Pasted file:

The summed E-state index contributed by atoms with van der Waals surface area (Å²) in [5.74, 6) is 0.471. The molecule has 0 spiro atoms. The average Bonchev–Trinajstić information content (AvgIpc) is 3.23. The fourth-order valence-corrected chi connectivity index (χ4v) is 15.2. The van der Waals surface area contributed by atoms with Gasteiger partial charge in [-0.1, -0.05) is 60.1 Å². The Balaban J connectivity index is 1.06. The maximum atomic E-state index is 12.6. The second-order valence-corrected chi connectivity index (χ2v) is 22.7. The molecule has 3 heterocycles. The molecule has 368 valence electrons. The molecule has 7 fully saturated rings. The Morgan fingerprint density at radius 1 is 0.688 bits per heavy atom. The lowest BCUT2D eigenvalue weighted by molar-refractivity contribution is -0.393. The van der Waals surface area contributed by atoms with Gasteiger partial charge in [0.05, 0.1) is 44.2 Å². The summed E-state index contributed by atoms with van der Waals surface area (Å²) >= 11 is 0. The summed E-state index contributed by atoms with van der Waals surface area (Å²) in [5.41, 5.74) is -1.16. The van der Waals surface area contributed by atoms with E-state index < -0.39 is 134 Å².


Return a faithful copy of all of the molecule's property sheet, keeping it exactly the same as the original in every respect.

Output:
The summed E-state index contributed by atoms with van der Waals surface area (Å²) in [5.74, 6) is 0.471. The molecule has 0 spiro atoms. The average Bonchev–Trinajstić information content (AvgIpc) is 3.23. The fourth-order valence-corrected chi connectivity index (χ4v) is 15.2. The van der Waals surface area contributed by atoms with Gasteiger partial charge in [-0.1, -0.05) is 60.1 Å². The Balaban J connectivity index is 1.06. The maximum atomic E-state index is 12.6. The second-order valence-corrected chi connectivity index (χ2v) is 22.7. The molecule has 3 heterocycles. The molecule has 368 valence electrons. The molecule has 7 fully saturated rings. The Morgan fingerprint density at radius 1 is 0.688 bits per heavy atom. The lowest BCUT2D eigenvalue weighted by molar-refractivity contribution is -0.393. The van der Waals surface area contributed by atoms with Gasteiger partial charge in [0.05, 0.1) is 44.2 Å². The summed E-state index contributed by atoms with van der Waals surface area (Å²) >= 11 is 0. The summed E-state index contributed by atoms with van der Waals surface area (Å²) in [5.41, 5.74) is -1.16. The van der Waals surface area contributed by atoms with E-state index < -0.39 is 134 Å².